Look Out! Exploding Whales!

By: Natalie Kinstle, HCHS Tiger Times News, February 17th, 2017

New Zealand beach goers have recently been informed to stay cautious of exploding Pilot whales on a beach in New Zealand’s South Island after a mass stranding. Last weekend, more than six-hundred Pilot whales stranded themselves in Golden Bay, New Zealand. Approximately four-hundred of the whales remained stranded, however about three-hundred of them passed away. The Department of Conservation (DOC) enclosed the area reserved by the Pilot whales due to certain risks.

new-zealand-warns-of-exploding-whale-carcasses-after-mass-stranding

As bacteria breaks down the flesh of decomposing bodies, gases are released, however, the whales’ thick blubber and skin can cause difficulties for the gases trying to diffuse. This can result in their bodies to explode, states source Popular Science. To prevent the bodies of the deceased whales from exploding, authorities punctured holes into the carcasses’ sides to slowly release the gases. Workers were equipped with protective clothing, two-meter needles, and knives. Sources compared the puncturing to “popping balloons”. Volunteers helped re-float the remaining stranded whales back into the ocean, as reported by source Reuters. “The whales were spotted swimming about four miles offshore on Sunday evening” , reports the DOC.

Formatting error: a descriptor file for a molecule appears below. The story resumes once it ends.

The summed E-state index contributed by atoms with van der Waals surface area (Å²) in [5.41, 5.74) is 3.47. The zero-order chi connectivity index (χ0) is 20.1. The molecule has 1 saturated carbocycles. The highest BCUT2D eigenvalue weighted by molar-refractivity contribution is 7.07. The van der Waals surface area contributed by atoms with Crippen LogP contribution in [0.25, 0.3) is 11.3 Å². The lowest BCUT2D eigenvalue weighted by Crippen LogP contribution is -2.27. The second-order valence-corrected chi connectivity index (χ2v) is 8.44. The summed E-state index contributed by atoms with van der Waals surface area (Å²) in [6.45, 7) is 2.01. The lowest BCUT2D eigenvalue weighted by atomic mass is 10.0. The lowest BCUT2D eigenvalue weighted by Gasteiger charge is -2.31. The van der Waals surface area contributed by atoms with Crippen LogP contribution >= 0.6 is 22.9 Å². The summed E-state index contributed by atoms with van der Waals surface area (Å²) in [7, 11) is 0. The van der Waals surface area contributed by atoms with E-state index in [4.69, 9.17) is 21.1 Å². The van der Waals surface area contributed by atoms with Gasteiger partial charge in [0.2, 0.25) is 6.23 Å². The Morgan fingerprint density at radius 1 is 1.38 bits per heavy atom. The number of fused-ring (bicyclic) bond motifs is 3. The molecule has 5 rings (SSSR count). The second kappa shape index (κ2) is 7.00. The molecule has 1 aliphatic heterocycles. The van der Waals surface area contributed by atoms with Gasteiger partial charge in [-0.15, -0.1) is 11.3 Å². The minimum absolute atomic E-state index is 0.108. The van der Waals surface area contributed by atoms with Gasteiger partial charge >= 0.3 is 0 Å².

The cause of the mass stranding is still uncertain, however, stranded whales are common on Golden Bay. Marine Biologist, Dr. Rochelle Constantine, reported to source BBC that the waters around the beach are very shallow and muddy, which could confuse the whales’ echolocation, making it harder for the Pilot whales to navigate.

 

Sources:

Popular Science


Reuters

BBC

Scientific American

 

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